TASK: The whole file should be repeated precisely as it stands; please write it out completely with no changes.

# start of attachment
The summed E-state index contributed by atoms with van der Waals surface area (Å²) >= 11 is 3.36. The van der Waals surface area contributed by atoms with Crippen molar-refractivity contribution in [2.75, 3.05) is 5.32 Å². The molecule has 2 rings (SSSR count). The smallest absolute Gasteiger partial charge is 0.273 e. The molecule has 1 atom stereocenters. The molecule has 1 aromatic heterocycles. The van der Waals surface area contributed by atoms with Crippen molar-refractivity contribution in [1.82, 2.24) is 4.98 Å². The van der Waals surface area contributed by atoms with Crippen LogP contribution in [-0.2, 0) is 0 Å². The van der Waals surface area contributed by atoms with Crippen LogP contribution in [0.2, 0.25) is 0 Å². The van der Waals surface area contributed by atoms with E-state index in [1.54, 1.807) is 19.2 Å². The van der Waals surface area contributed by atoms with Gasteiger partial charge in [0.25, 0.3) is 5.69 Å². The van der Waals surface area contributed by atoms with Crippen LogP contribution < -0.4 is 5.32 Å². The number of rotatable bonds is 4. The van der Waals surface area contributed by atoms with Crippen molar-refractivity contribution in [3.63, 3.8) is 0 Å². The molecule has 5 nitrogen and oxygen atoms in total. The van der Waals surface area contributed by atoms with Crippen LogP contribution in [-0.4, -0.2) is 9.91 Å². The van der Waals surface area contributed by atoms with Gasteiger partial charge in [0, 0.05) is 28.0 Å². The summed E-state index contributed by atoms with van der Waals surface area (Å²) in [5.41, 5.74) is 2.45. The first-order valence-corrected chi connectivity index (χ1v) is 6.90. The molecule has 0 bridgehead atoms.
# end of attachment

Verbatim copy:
The summed E-state index contributed by atoms with van der Waals surface area (Å²) >= 11 is 3.36. The van der Waals surface area contributed by atoms with Crippen molar-refractivity contribution in [2.75, 3.05) is 5.32 Å². The molecule has 2 rings (SSSR count). The smallest absolute Gasteiger partial charge is 0.273 e. The molecule has 1 atom stereocenters. The molecule has 1 aromatic heterocycles. The van der Waals surface area contributed by atoms with Crippen molar-refractivity contribution in [1.82, 2.24) is 4.98 Å². The van der Waals surface area contributed by atoms with Crippen LogP contribution in [-0.2, 0) is 0 Å². The van der Waals surface area contributed by atoms with Crippen LogP contribution in [0.2, 0.25) is 0 Å². The van der Waals surface area contributed by atoms with E-state index in [1.54, 1.807) is 19.2 Å². The van der Waals surface area contributed by atoms with Gasteiger partial charge in [0.25, 0.3) is 5.69 Å². The van der Waals surface area contributed by atoms with Crippen LogP contribution < -0.4 is 5.32 Å². The number of rotatable bonds is 4. The van der Waals surface area contributed by atoms with Crippen molar-refractivity contribution in [3.63, 3.8) is 0 Å². The molecule has 5 nitrogen and oxygen atoms in total. The van der Waals surface area contributed by atoms with Crippen LogP contribution in [-0.4, -0.2) is 9.91 Å². The van der Waals surface area contributed by atoms with Gasteiger partial charge in [0, 0.05) is 28.0 Å². The summed E-state index contributed by atoms with van der Waals surface area (Å²) in [5.41, 5.74) is 2.45. The first-order valence-corrected chi connectivity index (χ1v) is 6.90. The molecule has 0 bridgehead atoms.